"Hey!" James, predictably, was more offended by the insult to his friends than to himself. "Remus isn't reckless-"

"Oh, nearly killing your schoolmates makes you the model of self-restraint, does it?"

"It was after moonrise! He didn't know anything about it and you know it!"

"Ah, I see. So you and Sirius cooked up this little plot without telling him that he was going to commit murder?"

James's mouth worked silently for a moment; he was caught in a self-made web of honour and loyalty - a far sticker web than any of deception. He knew that Sev had a point about the position that Sirius had put the innocent Lupin in. However, the only other argument he could make was to tell the truth - that he hadn't been involved - and drop Sirius in it.

"We didn't- It was just-"

"It wasn't just anything," Snape told him. "It was nearly murder. Your little last-minute change of heart doesn't change anything."

"Everything changes something," said the headmaster quietly. He looked at James. "James, what you did tonight was very brave... and also very ill-advised. I am pleased that you acted as promptly as you did - and very disappointed that the situation should have come to that. Do I make myself clear?"

James was back on studying the floor. "Yes, headmaster."

"So I should think. You may go."

Sev did his best to look disbelieving. "What? I-"

"I'll talk to you and Sirius in the morning," the headmaster continued. "I'd like Remus to be there as well." James flushed scarlet; that had cut like nothing else. Sev suspected Remus might not be best pleased about the position Sirius had put him in...

"Carnus!" From the speed at which the Slytherin head appeared when Dumbledore called, and the thundery look on his face, he had almost certainly been listening at the door. Dumbledore didn't seem to mind, and had probably expected it. "If you could escort Mr. Potter back to his dorm, please?"

"You're not deducting any points?" he asked tightly.

"No, and I will not be. From either house," he elaborated firmly. "This has been an unfortunate incident, but it could only get more unfortunate if Remus's secret is exposed before the school." He nodded at Snape. "Severus, if you'd like to stay behind for a moment."

They waited as the other two departed, and then Dumbledore turned that powerful gaze on the young Slytherin. "An interesting stunt," he observed neutrally, after a long pause.

"On whose part?" he asked carefully. He dialled down the spitting fury, sure that Dumbledore could see through it.

"You certainly won't have endeared yourself to Remus and Sirius," Dumbledore said lightly, not quite answering the question.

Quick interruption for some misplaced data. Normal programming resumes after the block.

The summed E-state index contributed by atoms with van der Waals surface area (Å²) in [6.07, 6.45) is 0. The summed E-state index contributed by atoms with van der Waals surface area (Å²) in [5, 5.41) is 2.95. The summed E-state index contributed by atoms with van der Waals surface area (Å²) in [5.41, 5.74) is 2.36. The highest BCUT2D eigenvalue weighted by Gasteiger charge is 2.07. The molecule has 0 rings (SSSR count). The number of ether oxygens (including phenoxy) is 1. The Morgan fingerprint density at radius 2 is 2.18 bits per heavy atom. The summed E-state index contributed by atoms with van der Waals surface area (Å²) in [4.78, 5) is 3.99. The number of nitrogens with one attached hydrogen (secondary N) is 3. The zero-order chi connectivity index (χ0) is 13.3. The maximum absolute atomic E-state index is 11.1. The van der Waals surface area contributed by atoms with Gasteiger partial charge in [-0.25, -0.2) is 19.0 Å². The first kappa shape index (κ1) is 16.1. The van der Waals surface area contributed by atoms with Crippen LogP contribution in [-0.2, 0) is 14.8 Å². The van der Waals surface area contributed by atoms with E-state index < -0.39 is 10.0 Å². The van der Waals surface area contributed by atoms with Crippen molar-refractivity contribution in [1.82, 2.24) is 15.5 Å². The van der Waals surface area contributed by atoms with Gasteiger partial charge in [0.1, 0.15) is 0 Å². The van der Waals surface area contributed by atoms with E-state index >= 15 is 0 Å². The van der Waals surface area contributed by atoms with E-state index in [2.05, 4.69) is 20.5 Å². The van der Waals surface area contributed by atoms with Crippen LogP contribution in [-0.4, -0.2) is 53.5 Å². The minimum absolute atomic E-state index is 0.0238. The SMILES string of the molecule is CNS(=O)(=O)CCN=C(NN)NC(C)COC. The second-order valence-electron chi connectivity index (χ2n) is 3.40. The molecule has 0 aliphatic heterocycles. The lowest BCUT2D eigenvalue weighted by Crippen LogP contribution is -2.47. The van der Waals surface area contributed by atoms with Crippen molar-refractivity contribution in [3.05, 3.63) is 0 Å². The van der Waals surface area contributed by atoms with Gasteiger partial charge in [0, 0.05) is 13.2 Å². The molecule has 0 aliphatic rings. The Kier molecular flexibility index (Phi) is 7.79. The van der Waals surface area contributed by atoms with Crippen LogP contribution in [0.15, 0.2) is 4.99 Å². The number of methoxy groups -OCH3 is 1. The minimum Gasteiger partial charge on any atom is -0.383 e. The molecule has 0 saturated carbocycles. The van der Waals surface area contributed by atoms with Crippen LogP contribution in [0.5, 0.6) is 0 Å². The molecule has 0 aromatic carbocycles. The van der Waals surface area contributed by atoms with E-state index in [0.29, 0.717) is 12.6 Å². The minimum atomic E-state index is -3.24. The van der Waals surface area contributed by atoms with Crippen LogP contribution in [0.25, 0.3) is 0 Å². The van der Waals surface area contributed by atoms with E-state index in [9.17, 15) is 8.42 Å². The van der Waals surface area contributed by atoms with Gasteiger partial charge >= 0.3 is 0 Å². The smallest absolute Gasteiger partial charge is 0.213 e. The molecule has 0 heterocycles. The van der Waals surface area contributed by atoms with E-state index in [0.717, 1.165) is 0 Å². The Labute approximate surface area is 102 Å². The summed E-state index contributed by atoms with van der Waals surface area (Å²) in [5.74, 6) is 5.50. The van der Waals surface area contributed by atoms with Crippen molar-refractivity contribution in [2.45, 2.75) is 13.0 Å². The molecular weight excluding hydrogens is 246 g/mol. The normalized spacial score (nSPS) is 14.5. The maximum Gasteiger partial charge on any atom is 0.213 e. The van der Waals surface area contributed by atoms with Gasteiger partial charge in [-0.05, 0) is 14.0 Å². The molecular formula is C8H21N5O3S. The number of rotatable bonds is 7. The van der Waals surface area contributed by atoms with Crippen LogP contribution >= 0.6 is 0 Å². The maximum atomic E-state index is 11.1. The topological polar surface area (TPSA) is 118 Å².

Sev smiled thinly. "Not one of my major goals in life."

"So I've noticed." He rested his bearded chin on his folded hands. "Indeed, those are some interesting goals you have."

"Everybody has a job to do."

"Hmm, yes. You seem to have assigned yours to yourself."

"Somebody had to do it," he countered.

"Why you?"

"Who better?"

"Indeed." Dumbledore leaned back in his chair. "There are people," he said heavily, "who would be horrified at the idea of a young man of your age setting himself the task you have. They would argue that nobody of your age has the wherewithal to accomplish it - and nor should they."

"People do love their illusions." He shrugged. "That's what makes them who they are. And what makes me what they're not."

"Not all illusions are bad," Dumbledore informed him. "After all, what is childhood but a happy time when the world is whatever you choose to make it?"

"I really wouldn't know," said Sev.

"No," said the headmaster quietly. "Perhaps you wouldn't." He rubbed his beard slowly. "By all rights, I should forbid you to do this."

"But you won't," said Snape pointedly.

Dumbledore sighed heavily. "Some illusions are only that. And fools walk away from golden opportunities."

"And you're not a fool."

"On the contrary." The headmaster's mood brightened as he pushed himself up from his desk. "I consider myself the biggest fool in the place; and that, I assure you, is no hollow victory. You'll find - indeed, no doubt you know already - that most people are fools, Mr. Snape."

"I'm not," he pointed out neutrally.

"Indeed you're not," Dumbledore agreed. "A great pity. Still, you're young yet, and perhaps you will learn to be a deal less wise in your old age."

"Most people do," Sev said dryly.

"Indeed!" The headmaster laughed heartily, and opened the door for him. "Come to me again, after the exams are over. I'd like to speak with you again before you leave for the summer."

The story of Snape and James's midnight exploits was a closely guarded secret - which meant, of course, that it was all over the school in record time. Nobody knew the true story, but everybody was well aware that there had been some kind of huge bust-up after hours.

Malfoy was the only one Sev gave any detail to, although he didn't offer much. "They tried to kill me," he said tightly. "The teachers can call it a prank all they like, but I know better."